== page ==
Our next stop in this action-packed day is Chaimu Hill, composed of black volcanic rock. It’s 1.00 pm and pretty hot, but reassured by the fact that it will only take 20 minutes, some of us decide to make the ascent. It turns out that it does take about 20 minutes, it just feels like more, as it’s pretty steep and the shingle-like surface is constantly moving. But when get to the top, the panoramic view is well worth it; we get 360 degree views, and have some time to take in the sheer immensity of the African plains.

After scrambling down, and feeling that breakfast was a long while away, we drive off to Roaring Rocks – so called because of the sound the wind makes at the summit. The ascent is mainly in the 4x4s, and we only have to walk a short distance before we reach a covered picnic area with stone benches and tables overlooking the plains and the Chyula hills in the distance. During a lovely picnic lunch provided by Kilaguni Lodge, we spot a small herd of elephants moving in the distance, but very little else in the heat of the mid-afternoon.

We head back to the lodge to spend the rest of the afternoon relaxing, and for the more energetic, there’s a walking safari on offer. Jane and Harry take advantage of this guided safari, which includes getting very, very close to some buffalo.

Dusk, Kilaguni Lodge

After the previous night’s performance at the watering hole, we are full of anticipation for the evening ‘show’. We grab a drink at the bar and position ourselves on the terrace. First a buffalo herd appears, not as many as in the morning, but still a good number. Some get right into the water, others hold back, then a slow-moving herd of elephant, maybe 20 or so emerge stage-right. We feel sure they will break up the buffalo party, but instead divert away from the watering hole; it looks for all the world like a parting of the ways through the buffalo as they slowly make their way towards the hills. The buffalo are the next to depart, and with the coast clear, some tentative giraffe appear. Only one of them braves a drink of water; the time it takes to position their long legs and necks leaves them vulnerable.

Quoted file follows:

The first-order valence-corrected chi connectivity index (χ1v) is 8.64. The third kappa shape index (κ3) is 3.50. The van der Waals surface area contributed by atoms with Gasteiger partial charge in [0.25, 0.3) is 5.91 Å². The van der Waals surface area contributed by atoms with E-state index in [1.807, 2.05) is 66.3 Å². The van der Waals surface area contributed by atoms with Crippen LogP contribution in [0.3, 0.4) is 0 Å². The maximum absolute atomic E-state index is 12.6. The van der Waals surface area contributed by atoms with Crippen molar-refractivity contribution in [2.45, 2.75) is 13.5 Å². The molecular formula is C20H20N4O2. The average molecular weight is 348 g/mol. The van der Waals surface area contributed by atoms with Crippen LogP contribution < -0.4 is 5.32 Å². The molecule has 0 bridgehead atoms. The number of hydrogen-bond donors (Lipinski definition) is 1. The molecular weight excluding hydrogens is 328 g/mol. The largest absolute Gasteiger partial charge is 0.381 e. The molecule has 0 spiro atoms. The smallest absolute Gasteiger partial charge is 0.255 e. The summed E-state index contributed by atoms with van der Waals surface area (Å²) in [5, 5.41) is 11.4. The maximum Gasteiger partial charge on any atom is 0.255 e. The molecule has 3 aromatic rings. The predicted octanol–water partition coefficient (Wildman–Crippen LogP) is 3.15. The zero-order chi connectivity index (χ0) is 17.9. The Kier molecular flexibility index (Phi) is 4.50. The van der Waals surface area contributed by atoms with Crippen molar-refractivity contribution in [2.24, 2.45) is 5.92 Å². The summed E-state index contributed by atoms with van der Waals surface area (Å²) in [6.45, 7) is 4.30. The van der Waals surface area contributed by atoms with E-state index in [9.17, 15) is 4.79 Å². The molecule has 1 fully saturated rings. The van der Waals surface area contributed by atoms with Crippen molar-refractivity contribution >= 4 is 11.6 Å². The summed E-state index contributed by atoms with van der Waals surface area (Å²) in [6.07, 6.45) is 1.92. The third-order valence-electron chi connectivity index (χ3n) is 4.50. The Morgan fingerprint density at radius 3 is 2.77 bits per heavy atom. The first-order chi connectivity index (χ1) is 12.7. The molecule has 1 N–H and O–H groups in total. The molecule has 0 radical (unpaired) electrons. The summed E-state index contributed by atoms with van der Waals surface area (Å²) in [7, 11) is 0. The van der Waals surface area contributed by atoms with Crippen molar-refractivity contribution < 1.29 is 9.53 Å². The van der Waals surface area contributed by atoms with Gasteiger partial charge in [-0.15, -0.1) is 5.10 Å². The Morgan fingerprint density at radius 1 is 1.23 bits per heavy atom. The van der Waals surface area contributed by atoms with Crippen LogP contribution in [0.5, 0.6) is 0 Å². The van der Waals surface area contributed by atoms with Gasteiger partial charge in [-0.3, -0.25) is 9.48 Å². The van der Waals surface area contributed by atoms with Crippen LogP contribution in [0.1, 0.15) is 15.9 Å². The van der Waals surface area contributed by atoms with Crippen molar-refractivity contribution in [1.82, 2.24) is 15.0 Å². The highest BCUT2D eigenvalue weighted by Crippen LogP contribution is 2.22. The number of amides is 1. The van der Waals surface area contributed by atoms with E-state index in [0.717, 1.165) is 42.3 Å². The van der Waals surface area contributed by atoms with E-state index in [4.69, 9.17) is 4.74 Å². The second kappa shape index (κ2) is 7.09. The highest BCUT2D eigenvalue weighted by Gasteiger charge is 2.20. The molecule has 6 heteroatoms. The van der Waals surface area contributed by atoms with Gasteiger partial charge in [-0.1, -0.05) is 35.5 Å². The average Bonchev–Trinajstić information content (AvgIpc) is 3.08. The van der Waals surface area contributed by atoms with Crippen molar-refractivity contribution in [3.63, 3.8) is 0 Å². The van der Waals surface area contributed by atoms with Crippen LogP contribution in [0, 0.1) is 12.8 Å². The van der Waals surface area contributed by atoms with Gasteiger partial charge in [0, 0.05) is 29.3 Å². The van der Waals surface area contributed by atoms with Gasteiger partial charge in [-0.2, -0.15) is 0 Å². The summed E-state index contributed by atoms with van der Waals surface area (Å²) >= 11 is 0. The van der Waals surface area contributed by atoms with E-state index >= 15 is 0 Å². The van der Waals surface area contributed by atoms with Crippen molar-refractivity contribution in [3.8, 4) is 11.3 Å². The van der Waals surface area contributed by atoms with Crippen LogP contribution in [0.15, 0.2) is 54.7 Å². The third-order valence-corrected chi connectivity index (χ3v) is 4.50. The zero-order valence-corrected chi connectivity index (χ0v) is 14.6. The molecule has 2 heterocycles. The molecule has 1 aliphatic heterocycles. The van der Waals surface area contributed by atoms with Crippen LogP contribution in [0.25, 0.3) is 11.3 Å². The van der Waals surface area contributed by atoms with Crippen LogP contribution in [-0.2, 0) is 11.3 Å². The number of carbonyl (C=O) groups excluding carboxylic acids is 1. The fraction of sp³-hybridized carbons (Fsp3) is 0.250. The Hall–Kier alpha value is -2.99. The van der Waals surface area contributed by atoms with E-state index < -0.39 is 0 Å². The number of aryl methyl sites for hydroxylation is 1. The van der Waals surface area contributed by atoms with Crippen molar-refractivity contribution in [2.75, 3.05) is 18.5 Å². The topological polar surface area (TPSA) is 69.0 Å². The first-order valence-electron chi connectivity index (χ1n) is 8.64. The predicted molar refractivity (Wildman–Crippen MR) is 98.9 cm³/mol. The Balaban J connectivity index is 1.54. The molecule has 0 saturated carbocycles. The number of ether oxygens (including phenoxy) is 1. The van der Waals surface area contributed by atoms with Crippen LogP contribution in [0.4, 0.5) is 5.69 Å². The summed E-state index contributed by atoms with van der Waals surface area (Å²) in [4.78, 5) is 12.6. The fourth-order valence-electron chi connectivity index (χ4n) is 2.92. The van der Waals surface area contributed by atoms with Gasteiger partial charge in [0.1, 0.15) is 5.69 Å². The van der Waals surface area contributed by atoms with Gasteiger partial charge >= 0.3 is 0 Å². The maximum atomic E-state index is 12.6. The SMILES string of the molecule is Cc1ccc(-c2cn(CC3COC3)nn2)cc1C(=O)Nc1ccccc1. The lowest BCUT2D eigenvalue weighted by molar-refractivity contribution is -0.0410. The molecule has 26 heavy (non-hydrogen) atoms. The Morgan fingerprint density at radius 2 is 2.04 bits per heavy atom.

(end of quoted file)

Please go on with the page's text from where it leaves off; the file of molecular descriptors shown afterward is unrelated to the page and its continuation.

After a delicious dinner the staff suddenly break into a singing and dancing routine to celebrate a guest’s birthday. We all join in the rhythmic dancing (we’re obviously not as rhythmic as the Kenyans however!).

a family of elephant approach just a few feet away – they don’t seem to be disturbed by the lighting

Once everything calms down we re-take our positions on the veranda to watch the night performance. This time a family of elephant approach just a few feet away – they don’t seem to be disturbed by the lighting – to feed on the bushes, tearing them apart with their trunks. The family has just had a new arrival – a baby just one day old. With the elephant busy feeding, and the watering hole empty of guests, the zebra finally get a drink. It’s the first time I’ve been so close to these animals in the wild, and I’m totally awe-struck.

This story is listed in: About Nasio, Fund-raiser stories, Video Diaries, Volunteer Stories

"The Nasio Trust has transformed children from nothing to something. Those who were shelter-less now have shelter, those who were not going to school are now going to school."
Farida (Social worker)